Defending Champion Markus Wieser Wins Dragon Gold Cup
Medemblik, Netherlands: Defending champion Markus Wieser wins the Dragon Gold Cup again. The professional sailor, competing for the United Arab Emirates, was in the lead of the 70th Dragon Gold Cup the whole week, but didn't get it for granted. Lawrie Smith (GBR), Yevgen Braslativ (UAE) and Lars Haigh (DEN) were close in the ranking. Surprisingly, however, Dutchman Pieter Heerema scored a second place overall after six races. By scoring a 1st and 2nd place in the last two days, he completely made a catch up. Yevgen Braslativ finally won the third prize. First Corinthian is Poul Richard Hoj-Jensen who finished in 6th place overall.
The 70th Dragon Gold Cup in Medemblik, which was sailed from 7 to 12 September, went well. On the opening day on Sunday there was no race due to lack of wind and also on Tuesday. These races were resailed on Monday and Wednesday, therefore all six scheduled races eventually were sailed. The conditions were perfectly, especially on the two last days. Moderate to strong wind, a light chop and plenty of Sun.
Final top five:
1. Markus Wieser, Pugachev Sergey, Leonchuk Georgii, UAE, 42
2. Pieter Heerema, Theis Palm, Claus Olesen, NED, 59
3. Braslavets Yevgen, Sidorov Igor, Timokhov Sergiy, UAE, 61
4. Lars Hendriksen, Frithjof Kleen, Pedro Andrade, DEN, 70
5. Anatoly Loginov, Vadim Statsenko, Alexander Shalagin, RUS, 74
One Point Wonder: Rios Takes The Championship
It doesn't get closer than this. Skipper Raul Rios and his crew Fernando Monllor won the Snipe Western Hemisphere and Orient Championship by a single point.
Going into the final day of racing, Rios was one of three teams with a real shot at nabbing the coveted title of champion.
A mere four points separated Soubie and Rios before the final race, and getting off the starting line quickly was more crucial than ever before. Rios and Monllor were in sixth place by the time the fleet made it to the gate marks. They maneuvered around their competitors with sharp tactical handling, making their way up the fleet to ultimately finish third in the race, just behind the two USA teams skippered by Diaz and Hart.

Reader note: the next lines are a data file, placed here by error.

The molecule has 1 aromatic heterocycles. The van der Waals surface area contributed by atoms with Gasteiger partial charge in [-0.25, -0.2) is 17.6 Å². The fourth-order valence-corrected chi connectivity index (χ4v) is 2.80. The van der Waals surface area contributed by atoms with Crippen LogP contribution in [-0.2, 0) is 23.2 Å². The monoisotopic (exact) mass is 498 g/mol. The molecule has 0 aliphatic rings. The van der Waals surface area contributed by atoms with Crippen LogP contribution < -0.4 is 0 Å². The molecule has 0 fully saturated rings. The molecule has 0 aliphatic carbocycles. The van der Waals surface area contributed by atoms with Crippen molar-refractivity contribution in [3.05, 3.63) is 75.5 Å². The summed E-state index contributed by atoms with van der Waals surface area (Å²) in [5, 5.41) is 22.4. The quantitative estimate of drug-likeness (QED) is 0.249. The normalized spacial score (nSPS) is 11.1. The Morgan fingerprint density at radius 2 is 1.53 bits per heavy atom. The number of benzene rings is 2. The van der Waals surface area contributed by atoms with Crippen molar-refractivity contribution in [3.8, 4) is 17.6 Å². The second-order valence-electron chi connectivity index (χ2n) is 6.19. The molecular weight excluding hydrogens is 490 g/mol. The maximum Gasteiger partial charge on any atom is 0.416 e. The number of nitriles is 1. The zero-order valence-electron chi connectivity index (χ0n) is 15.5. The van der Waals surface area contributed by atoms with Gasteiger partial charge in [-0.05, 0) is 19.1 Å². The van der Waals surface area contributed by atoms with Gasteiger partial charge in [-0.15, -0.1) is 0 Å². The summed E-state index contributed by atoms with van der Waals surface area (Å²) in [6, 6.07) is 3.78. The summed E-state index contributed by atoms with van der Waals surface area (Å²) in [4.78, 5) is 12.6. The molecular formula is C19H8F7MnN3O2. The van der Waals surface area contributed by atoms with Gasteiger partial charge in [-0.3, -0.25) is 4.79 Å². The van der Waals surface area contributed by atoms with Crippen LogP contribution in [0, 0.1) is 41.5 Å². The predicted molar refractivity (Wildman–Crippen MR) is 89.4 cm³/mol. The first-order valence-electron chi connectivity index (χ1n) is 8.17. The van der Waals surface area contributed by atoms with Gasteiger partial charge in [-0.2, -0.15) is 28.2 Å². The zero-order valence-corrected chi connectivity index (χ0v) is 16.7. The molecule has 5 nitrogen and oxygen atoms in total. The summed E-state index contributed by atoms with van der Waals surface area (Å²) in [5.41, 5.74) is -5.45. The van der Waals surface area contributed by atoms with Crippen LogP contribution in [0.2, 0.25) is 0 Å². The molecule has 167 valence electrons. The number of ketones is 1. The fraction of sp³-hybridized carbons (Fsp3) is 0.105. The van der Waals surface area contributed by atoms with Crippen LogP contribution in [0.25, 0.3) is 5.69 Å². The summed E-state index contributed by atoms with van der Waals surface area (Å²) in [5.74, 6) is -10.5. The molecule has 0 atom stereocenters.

Argentinean sailors Luis Soubie and Diego Mini Lipszyc struggled to maintain their position as regatta leaders throughout the final day of racing. Though they previously did well on the first two days of the ocean course, they couldn't seem to get the starts they needed to lead either of today's races.
"Today was a disaster," Soubie said of his 25th finish in Race 9 and 10th place finish in Race 10. "We ended the day feeling like we didn't do much racing at all today. We were constantly in an emergency or getting away from trouble." Both of today's races ended up being throw out scores, making them rely on their previous four days of top finishes to secure their position in second place overall.
Final top five:
1. Raul Rios / Fernando Monllor, PUR, 30 points
2. Luis Soubie / Diego Mini Lipszyc, ARG, 31
3. Breno Bianchi / Flavio de Castro, BRA, 45
4. Rafael Gagliotti / Henrique Wisniewski, BRA, 57
5. Alexandre Tinoco / Alexandre Niederauer, USA, 66
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Tornado German Open & Torbole Trophy
Torbole, Lake Garda, Italy: There were magnificent sailing days with best winds at the German Open for the Tornado catamarans in Torbole on the Lake Garda. The famous Ora wind was blowing on the 3 days of the German Championship with 3-5 Bft. and provided fantastic sailing conditions.